WTO ruling spurs ’Net backlash

May 31, 2005 2:32 AM

When the tiny South American nation of Antigua filed a trade agreement complaint against the USA with the World Trade Organization (WTO), all it wanted was its licensed gaming operators to have legal access to U.S. gamblers.

And, even though it claims to have won a favorable ruling from the WTO, Antigua’s action may have set in motion the mechanism that would forever slam the door on Internet gambling in the U.S.

Rather than acquiesce to a WTO ruling that the U.S.’s Interstate Horseracing Act discriminates against foreign operators, federal lawmakers are considering legislation — The Unlawful Internet Gambling Enforcement Act of 2005 — that would virtually eliminate interstate horse betting.

"The current administration decided it would do nothing to weaken current prohibitions against online gaming," said Tony Cabot, an attorney with Lewis and Roca, a firm that specializes in Internet gaming issues.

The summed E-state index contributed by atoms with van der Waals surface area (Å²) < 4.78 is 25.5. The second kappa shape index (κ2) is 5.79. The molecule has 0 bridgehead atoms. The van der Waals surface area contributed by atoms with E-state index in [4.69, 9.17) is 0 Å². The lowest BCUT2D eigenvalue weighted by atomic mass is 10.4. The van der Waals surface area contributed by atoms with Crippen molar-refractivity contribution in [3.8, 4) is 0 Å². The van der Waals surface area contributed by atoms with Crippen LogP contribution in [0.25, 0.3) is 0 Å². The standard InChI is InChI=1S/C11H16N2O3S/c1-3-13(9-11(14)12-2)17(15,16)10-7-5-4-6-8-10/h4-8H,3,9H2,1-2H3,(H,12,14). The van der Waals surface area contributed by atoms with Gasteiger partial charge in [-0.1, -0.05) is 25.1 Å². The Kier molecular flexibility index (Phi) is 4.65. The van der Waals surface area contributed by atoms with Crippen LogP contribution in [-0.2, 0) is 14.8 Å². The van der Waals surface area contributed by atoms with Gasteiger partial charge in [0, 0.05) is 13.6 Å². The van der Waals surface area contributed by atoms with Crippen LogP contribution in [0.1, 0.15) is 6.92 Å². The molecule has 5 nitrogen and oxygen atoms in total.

Cabot said the bill proposed by Arizona Sen. John Kyl would "effectively shut down any interstate betting" that would go through a financial transaction service provider, such as a credit card company or bank.

That’s nothing new for Kyl, who has floated similar legislation in the past. This time, however, he doesn’t provide an exemption for horse racing.

That puts the entire pari-mutuel industry — not just account wagering providers such as TVG and youbet.com — at risk of being severely crippled.

Chuck Champion, CEO of youbet.com, said that passage of such legislation would not only destroy his company, but "could shut down all simulcasting in the U.S. and be a death knell for the industry."

Champion added that the bill — which hasn’t formally been introduced in the Senate — "is something to watch," although it isn’t something to grow "overly concerned about."

One stock analyst, Mark Argento of Think Equity, agreed. "Given the proposed nature of the legislation, considerable political clout of the horse-racing industry and fate of previous attempts at exemption-free legislation, we believe the passage of the legislation in its current form is highly unlikely," Argento said.

Other industry experts are not so sure.

Frank Fahrenkopf, president of the American Gaming Association, reportedly said there was a "possibility" the legislation could be enacted into law, and Tony Cabot said the current political climate in Washington, D.C. actually favors passage.

"If they want to pass Senator Kyl’s bill or any version of Senator Kyl’s bill, they can," Cabot said.